9. Useful information can be gleaned by reading labels. Look out for phrases like "half the fat", which simply allows you to eat twice as much of it, or "95% fat-free", which is clearly a very good measurement because, on this scale, beer is even better, being 100% fat-free.

  10. Indeed, the health-giving powers of beer are sadly under-reported, largely because traditional diet charts never include the important things. However, a less frequently mentioned feature of Microsoft Encarta is a program which contains data on...well, let’s just say if you’ve ever wondered about the nutrition to be found in armadillo (4oz, boneless) or goat (baked, boiled or fried) this is the thing for you. Here are the relevant extracts for foods which form a large part of the TC diet.

 

 

Bitter (pint)

Bacon double cheese burger

Chicken curry
(1 cup)

Choc donut (with icing)

Doner kebab 
(+ salad)

Mars bar

Deep pan pizza (slice)

Butter popcorn (1 cup)

Cholesterol (mg)

0.0

166.7

83.8

10.9

34.5

4.5

14.4

8.7

Carbohydrates (gm)

17.0

37.2

10.3

28.6

20.5

31.4

28.5

7.0

Dietary Fibre (gm)

2.3

1.7

2.1

1.2

1.1

1.0

1.5

1.4

Energy (Cal)

189

815

293

208

169

234

244

63

Fat (gm)

0.0

50.0

16.1

9.9

3.9

11.5

10.1

3.6

Potassium (mg)

115.1

658.2

621.8

72.7

208.6

162.5

158.2

28.0

Saturated Fat (gm)

0.0

20.7

3.3

3.2

1.5

5.2

3.8

2.1

Sodium (mg)

23.0

1296.6

629.3

207.0

212.0

85.0

420.2

33.4

Unsaturated Fat (gm)

0.0

24.3

11.3

6.2

1.8

4.9

5.7

1.3

Nutrient (% daily)

               

Calcium

3%

32%

6%

3%

5%

11%

15%

0%

Folate

6%

13%

5%

1%

8%

2%

7%

1%

Iron

1%

59%

21%

10%

22%

6%

20%

2%

Magnesium

8%

16%

15%

6%

6%

10%

5%

3%

Niacin

12%

65%

57%

4%

19%

3%

15%

1%

Phosphorus

6%

70%

31%

12%

15%

14%

17%

3%

Protein

3%

91%

49%

4%

22%

7%

17%

2%

Riboflavin

8%

37%

14%

6%

16%

10%

16%

2%

Thiamine

3%

32%

9%

6%

15%

1%

19%

1%

Vitamin A

0%

9%

24%

1%

1%

2%

4%

3%

Vitamin B12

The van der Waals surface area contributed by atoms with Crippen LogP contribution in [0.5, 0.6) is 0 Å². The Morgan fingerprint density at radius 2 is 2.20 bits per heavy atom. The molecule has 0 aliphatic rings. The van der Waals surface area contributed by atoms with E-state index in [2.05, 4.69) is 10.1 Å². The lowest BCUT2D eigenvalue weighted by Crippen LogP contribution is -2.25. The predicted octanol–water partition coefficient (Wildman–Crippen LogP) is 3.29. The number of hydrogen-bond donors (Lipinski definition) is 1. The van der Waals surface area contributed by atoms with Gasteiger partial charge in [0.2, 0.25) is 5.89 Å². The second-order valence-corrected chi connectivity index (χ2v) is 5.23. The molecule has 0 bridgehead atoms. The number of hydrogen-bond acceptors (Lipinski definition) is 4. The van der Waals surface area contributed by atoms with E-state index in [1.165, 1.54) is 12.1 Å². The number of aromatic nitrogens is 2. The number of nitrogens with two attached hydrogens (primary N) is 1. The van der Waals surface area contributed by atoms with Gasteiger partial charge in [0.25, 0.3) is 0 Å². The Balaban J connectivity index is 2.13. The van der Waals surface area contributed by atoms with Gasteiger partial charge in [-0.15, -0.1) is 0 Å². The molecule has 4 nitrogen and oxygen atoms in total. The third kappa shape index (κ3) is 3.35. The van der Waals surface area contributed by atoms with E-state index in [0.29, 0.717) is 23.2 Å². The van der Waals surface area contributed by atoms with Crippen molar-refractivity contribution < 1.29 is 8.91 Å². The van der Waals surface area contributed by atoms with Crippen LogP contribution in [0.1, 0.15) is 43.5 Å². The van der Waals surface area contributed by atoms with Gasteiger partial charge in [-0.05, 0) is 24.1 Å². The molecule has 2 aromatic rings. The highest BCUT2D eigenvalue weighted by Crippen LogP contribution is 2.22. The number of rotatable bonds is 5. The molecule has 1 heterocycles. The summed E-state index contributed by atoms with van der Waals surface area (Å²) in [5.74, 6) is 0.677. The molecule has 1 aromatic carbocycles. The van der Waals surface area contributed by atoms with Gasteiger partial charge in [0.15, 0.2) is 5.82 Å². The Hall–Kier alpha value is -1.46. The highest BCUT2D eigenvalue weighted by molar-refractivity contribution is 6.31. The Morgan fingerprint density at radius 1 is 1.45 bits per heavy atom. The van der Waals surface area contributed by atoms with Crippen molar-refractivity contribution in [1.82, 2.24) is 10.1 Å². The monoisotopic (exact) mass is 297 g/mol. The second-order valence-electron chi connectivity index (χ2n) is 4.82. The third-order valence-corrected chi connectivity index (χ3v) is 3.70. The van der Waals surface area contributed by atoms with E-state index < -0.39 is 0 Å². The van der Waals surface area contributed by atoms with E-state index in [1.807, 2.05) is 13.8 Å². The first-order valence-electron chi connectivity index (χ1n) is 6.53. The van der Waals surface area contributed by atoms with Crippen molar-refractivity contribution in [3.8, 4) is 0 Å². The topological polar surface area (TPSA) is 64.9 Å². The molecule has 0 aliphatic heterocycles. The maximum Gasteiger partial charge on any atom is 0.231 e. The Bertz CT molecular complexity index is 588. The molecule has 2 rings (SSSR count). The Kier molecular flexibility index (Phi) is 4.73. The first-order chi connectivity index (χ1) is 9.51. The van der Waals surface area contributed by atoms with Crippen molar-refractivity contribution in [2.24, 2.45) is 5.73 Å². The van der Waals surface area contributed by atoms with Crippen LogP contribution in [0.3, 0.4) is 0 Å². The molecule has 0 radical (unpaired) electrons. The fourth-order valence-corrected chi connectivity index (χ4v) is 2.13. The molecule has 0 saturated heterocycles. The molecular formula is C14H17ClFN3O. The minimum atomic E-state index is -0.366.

3%

154%

10%

0%

30%

5%

7%

0%

Vitamin B6

10%

23%

23%

1%

7%

1%

4%

1%

Vitamin C

0%

12%

30%

0%

6%

1%

9%

0%

Vitamin E

0%

6%

32%

15%

3%

3%

9%

1%

Zinc

0%

61%

14%

2%

15%

4%

6%

2%

Bet you never realised bitter was a health drink, did you? But with a decent amount of fibre, no cholesterol or fat and plenty of vitamins + minerals (well, if you drink enough – eight pints should do it, and any shortfall can easily be rectified by scarfing down a bacon double-cheeseburger), there’s much worse out there. The truth is that, in industrialised Western countries, it’s pretty hard to avoid getting enough vitamins to keep you healthy.

In many cases, too much is as bad, if not worse, than too little. For example, overdosing on Vitamin A damages the liver, while too much zinc can cause your immune system to fail. [Luckily, beer is free of both.] Potassium is even more enigmatic: deficiency causes "weakness, nausea and mental confusion", while an overdose can induce "weakness, nausea and - in extreme cases - heart failure". In other words, the symptoms of too much and too little are pretty much the same, until your heart stops. At that point, ease back on the quarter-pounders. This should come as no surprise to anyone who remember school chemistry, and the nifty explosion produced by adding potassium to water. And given that the human body is mostly water, one senses another reason to avoid McDonald’s...

The 8 Worst Convenience Foods
(Nicked off the Internet, but worthy of permanent record, I’d say...)